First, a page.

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MILAN — Yarn makers showcasing their spring 2015 collections at the three-day Pitti Filati fair that ended Jan. 24 forecast an economic turnaround this year thanks to an improved domestic outlook.
Experts said Italy will likely show moderate economic growth during the last quarter of last year and this year seems to be off to a good start economically. Yarn firms felt the industry will follow the trend and perform well in the first half of this year.
“There has been a change in the mood,” said Raffaello Napoleone, chief executive officer of organizer Pitti Immagine. “After two years of low domestic consumption, we presume that 2014 will be better than 2013.”
Istat, the nation’s statistics bureau, said data for November, the most recent month tracked, showed Italy’s industrial orders rose 2.3 percent, with domestic orders up 4.1 percent.
Data compiled by Istat and fashion lobby Sistema Moda Italia showed that the Italian yarn industry posted a 2.1 percent drop in revenues and a 1.8 percent decline in exports in 2013, yet the rate of decline has slowed significantly compared with 2012, when the industry saw revenues fall 7.8 percent and exports decrease 6.8 percent.
“Unlike recent years, we are starting 2014 with the idea that things are more or less stable. There are no signs of danger or unexpected surprises,” said Zegna Baruffa Lane Borgosesia ceo Paolo Todisco, noting that the company is offsetting potential rises in raw material prices by purchasing cashmere and wool in U.S. dollars, which has weakened over the past year against the euro.
Leading Italian cashmere maker Cariaggi said its sales grew 36 percent in France, 30 percent in the U.K., 29 percent in Germany and 17 percent in China in 2013.
“We are especially satisfied with our growth abroad, which this year accounted for 38 percent of turnover, because our clients around the world recognize our talent for delivering the properties of a fiber…and the craftsmanship, creativity and quality that are typical of our country, in one package,” said Piergiorgio Cariaggi, ceo of Cariaggi Fine Yarns Collection.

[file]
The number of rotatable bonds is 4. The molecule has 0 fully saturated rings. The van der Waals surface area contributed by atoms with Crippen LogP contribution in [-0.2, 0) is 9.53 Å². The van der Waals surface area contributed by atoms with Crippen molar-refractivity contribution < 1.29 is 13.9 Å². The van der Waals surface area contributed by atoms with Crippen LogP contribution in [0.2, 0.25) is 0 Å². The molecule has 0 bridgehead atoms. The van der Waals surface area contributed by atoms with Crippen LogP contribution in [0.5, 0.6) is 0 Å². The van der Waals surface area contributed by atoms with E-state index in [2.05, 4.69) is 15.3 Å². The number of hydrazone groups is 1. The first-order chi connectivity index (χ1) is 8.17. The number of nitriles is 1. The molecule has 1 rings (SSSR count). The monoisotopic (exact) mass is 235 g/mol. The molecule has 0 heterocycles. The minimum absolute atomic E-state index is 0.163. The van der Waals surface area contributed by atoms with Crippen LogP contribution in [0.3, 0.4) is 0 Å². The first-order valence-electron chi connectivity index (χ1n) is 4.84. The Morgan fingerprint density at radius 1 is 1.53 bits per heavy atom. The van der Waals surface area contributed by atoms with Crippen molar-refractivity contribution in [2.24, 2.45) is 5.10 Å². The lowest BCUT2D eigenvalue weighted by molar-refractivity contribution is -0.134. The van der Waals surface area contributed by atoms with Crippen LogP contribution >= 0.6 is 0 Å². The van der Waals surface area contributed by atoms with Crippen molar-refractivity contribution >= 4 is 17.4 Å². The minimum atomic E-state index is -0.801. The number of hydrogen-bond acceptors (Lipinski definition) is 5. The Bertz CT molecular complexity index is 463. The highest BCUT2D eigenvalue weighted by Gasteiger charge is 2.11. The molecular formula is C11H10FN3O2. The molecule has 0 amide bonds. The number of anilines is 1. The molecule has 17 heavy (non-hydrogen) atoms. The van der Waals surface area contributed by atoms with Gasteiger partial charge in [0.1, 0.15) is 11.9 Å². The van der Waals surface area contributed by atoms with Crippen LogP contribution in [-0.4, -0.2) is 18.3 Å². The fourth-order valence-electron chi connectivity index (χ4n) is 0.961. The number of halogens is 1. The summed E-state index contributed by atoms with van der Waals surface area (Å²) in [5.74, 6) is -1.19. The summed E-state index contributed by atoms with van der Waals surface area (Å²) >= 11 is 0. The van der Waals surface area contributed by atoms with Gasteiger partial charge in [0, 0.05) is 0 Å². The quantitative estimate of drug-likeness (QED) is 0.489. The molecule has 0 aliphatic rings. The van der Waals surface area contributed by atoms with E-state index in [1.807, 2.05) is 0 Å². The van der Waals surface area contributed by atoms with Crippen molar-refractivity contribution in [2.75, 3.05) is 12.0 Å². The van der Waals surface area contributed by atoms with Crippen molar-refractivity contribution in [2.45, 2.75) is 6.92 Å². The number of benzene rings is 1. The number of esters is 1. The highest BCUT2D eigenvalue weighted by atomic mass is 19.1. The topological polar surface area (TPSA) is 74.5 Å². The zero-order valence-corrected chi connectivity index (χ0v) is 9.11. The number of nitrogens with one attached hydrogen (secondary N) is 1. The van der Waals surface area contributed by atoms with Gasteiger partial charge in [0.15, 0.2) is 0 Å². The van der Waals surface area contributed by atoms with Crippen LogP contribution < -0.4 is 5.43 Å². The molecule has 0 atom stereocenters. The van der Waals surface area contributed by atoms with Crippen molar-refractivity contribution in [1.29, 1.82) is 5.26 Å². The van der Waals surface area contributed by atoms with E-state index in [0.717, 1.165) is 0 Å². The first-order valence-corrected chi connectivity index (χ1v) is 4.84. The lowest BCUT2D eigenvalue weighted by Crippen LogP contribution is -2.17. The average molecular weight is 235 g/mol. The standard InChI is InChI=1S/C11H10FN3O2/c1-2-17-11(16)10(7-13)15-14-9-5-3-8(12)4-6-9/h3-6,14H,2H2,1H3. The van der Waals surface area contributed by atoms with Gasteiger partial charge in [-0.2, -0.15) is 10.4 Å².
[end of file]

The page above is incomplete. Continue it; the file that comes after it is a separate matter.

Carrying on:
Cariaggi said the company will be investing 2.5 million euros, or $3.4 million at current exchange, in research and development this year.
Botto Giuseppe and Lineapiù said they will also make investments this year of about 2 million euros, or $2.7 million at current exchange, and $1 million each in machines and innovation.
Lineapiù will buy machines that are specialized in dyeing viscose due to a 30 percent rise in requests for the material, which is made from regenerated wood cellulose.
Market leaders like Lineapiù, Cariaggi, Filatura e Tessitura di Tollegno, Zegna Baruffa Lane Borgosesia and Botto Giuseppe see rising sales in 2014.
“We hope to see our sales rise 5 or 6 percent in 2014,” said Botto Giuseppe ceo Silvio Botto Poala.
The Pitti Filati fair, which ended Jan. 24, hosted 102 brands, versus 100 at last year’s edition. Some 18 of those were from abroad, including the U.K., Japan, Turkey, China, Germany and Romania.
The trend spotlight was focused on sophisticated and sustainable yarns. Airy yarns incorporated with vegetable fibers, mélange and knits with moiré-type streaks and macramé looks were prominent. Loro Piana implemented new coloring techniques to infuse silks with a light and luminous aspect, while linen took on more worn and sporty looks.
Cariaggi emphasized the natural qualities of wool and cashmere fibers by expanding its range of natural white and gray without using whiteners or dyes.
Alpes Manifattura Filati showcased yarns that took cues from the ancient ruins and sculptures of the Middle East, North Africa and Europe. Terra-cotta and cold blues and aged pinks dominated the palette.
“The trend is moving toward a more sandy, natural, dry touch,” said Valeria Bigolin of Alpes’ research and development department.
Despite concerns over rising wool prices, there was a continued push toward rendering wool more luxurious.
“Wool is now a noble fiber,” said Fabrizio Servente, the Woolmark Co.’s global strategy adviser.
“Fifty years ago, wool consumption was higher than ever,” Servente said. “Now, wool is returning and it is the quintessence of sustainable, bio and has become versatile, elastic and more comfortable to the skin than ever.”